Earlier than Buying and selling – What Taxes Do You Must Pay When Buying and selling Shares?

Investing in shares is a well-known form of investment. However, an investor must understand how taxes on shares will affect the return on their investment both in relation to capital gains when trading shares and on dividends when holding shares.

This article will focus only on the tax implications on stock-trading. Investors should be aware of three taxes related to trading stocks. These taxes are: (i) income tax on gains arising from stock-trading; (ii) stamp duty; and (iii) financial transaction taxes (which are also known as specific business taxes).

Income tax (Capital gains tax)

Generally, any profit received from the sale of shares is called ‘capital gains’. Capital gains are regarded as assessable income under the Thai tax law and subject to income tax: (i) at a progressive rate of 5-35% for an individual investor who resides in Thailand more than 180 days in any tax year; and (ii) at the rate of 20% for a corporate investor registered or carrying on business in Thailand.

Investors that are non-residents of Thailand (individuals who reside in Thailand less than 180 days in any tax year or corporate investors who are not carrying on business in Thailand) are also subject to 15% withholding tax in Thailand. The withholding tax may be waived or reduced under a Double Tax Agreement between Thailand and the country that the non-resident investor is a resident of.

Exemption for trading on the SET: If the shares are listed on the Stock Exchange of Thailand (SET) and the sale of shares is conducted on the SET within the working hours of the SET, only the capital gains received by an individual investor will be exempt from income tax while a corporate investor and a non-resident investor are still required to pay income tax on capital gains.   

Exemption to promote start-ups: In addition, the Thai cabinet approved a capital gains tax waiver for investment in local startups associated with twelve government-promoted industries. The government-promoted industries must be certified by designated organizations, including:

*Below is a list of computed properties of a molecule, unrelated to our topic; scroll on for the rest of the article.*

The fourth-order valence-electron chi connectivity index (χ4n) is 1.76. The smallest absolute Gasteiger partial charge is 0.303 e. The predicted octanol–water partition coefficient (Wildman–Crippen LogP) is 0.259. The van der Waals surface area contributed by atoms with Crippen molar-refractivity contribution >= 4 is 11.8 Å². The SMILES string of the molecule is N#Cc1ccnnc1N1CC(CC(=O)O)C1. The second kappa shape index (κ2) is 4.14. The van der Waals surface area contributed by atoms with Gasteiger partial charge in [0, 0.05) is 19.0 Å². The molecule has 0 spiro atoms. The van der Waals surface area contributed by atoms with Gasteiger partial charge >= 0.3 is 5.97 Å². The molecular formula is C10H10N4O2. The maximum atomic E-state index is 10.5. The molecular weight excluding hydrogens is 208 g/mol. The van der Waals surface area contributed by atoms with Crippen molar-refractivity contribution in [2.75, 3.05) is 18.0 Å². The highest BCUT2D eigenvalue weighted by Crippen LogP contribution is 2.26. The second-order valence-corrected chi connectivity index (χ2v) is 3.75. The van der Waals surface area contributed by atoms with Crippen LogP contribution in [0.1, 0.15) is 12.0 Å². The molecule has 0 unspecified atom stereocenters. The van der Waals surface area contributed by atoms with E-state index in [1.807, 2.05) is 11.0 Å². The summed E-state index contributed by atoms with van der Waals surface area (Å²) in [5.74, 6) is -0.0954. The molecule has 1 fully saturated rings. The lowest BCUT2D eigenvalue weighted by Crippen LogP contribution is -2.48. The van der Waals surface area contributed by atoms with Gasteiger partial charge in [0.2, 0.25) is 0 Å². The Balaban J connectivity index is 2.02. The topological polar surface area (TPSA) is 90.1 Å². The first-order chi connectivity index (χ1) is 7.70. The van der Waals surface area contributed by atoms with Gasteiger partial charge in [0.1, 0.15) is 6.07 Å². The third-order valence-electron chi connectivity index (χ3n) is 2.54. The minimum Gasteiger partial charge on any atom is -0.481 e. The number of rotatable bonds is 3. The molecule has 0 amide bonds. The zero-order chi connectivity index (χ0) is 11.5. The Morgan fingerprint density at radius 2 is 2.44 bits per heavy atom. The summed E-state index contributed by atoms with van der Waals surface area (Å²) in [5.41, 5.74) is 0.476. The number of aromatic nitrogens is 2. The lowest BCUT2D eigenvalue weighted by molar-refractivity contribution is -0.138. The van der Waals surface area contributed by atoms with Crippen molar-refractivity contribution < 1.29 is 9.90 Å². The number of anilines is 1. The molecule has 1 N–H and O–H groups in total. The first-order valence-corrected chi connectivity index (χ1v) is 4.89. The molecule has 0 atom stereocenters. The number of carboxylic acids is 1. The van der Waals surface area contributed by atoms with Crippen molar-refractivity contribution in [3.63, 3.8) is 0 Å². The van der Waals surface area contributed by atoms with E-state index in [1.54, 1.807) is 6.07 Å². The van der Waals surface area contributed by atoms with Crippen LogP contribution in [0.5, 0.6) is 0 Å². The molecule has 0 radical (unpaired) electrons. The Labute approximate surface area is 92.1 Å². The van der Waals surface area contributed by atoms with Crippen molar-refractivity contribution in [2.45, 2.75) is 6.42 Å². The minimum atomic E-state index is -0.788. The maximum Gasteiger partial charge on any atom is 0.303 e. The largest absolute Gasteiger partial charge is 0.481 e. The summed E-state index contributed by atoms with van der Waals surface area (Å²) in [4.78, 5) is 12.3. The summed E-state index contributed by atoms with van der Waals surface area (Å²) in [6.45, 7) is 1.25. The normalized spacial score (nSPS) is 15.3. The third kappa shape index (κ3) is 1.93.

• New S-Curve industries – Aviation and logistics, biofuels and biochemicals, robotics, digital economy, and medical hubs.
  • S-Curve industries – smart electronics, medical and wellness tourism, affluent tourism, agriculture and biotechnology, and food and future.
  • Additional industries – defense and education, and human resource development.

This income tax exemption on capital gains will be provided to both Thai and foreign individuals and juristic persons regardless of whether such investors invest in a local startup directly or indirectly through venture capital (i.e., corporate venture capital (CVC), private equity trusts (PE trusts), shareholders of CVC funds, and unitholders of PE trusts). Investors will be eligible for the tax exemption on capital gains until 30 June 2032. To qualify for the tax exemption, a local startup is required to have at least 80% of its revenue derived from promoted industries while the investor must hold shares in the startup or fund units for at least 24 months prior to a transfer of shares or fund units.

Stamp duty

Share transfer documents are amongst the instruments included in the stamp duty schedule. As a general rule, the seller is liable to affix stamp duty at a rate of 0.1% on the paid-up value of the shares or of the nominal value of the instrument, whichever is greater, upon the execution date.